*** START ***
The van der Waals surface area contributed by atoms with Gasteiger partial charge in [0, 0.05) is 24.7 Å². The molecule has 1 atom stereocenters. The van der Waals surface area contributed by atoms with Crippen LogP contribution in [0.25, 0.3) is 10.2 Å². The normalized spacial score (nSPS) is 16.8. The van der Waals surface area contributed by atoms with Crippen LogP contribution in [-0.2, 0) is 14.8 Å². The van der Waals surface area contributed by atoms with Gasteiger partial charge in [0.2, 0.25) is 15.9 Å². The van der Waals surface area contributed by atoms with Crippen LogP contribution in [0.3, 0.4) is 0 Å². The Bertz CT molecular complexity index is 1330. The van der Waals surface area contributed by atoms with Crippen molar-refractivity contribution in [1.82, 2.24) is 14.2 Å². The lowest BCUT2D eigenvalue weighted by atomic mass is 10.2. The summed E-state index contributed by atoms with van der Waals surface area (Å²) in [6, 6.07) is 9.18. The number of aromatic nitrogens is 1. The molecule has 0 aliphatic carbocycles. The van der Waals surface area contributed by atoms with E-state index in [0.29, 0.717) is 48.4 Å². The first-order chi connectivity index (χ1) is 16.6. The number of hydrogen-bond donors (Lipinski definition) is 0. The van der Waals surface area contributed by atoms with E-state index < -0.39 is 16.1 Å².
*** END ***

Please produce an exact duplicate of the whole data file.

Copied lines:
The van der Waals surface area contributed by atoms with Gasteiger partial charge in [0, 0.05) is 24.7 Å². The molecule has 1 atom stereocenters. The van der Waals surface area contributed by atoms with Crippen LogP contribution in [0.25, 0.3) is 10.2 Å². The normalized spacial score (nSPS) is 16.8. The van der Waals surface area contributed by atoms with Crippen LogP contribution in [-0.2, 0) is 14.8 Å². The van der Waals surface area contributed by atoms with Gasteiger partial charge in [0.2, 0.25) is 15.9 Å². The van der Waals surface area contributed by atoms with Crippen LogP contribution in [0.3, 0.4) is 0 Å². The Bertz CT molecular complexity index is 1330. The van der Waals surface area contributed by atoms with Crippen molar-refractivity contribution in [1.82, 2.24) is 14.2 Å². The lowest BCUT2D eigenvalue weighted by atomic mass is 10.2. The summed E-state index contributed by atoms with van der Waals surface area (Å²) in [6, 6.07) is 9.18. The number of aromatic nitrogens is 1. The molecule has 0 aliphatic carbocycles. The van der Waals surface area contributed by atoms with E-state index in [0.29, 0.717) is 48.4 Å². The first-order chi connectivity index (χ1) is 16.6. The number of hydrogen-bond donors (Lipinski definition) is 0. The van der Waals surface area contributed by atoms with E-state index < -0.39 is 16.1 Å².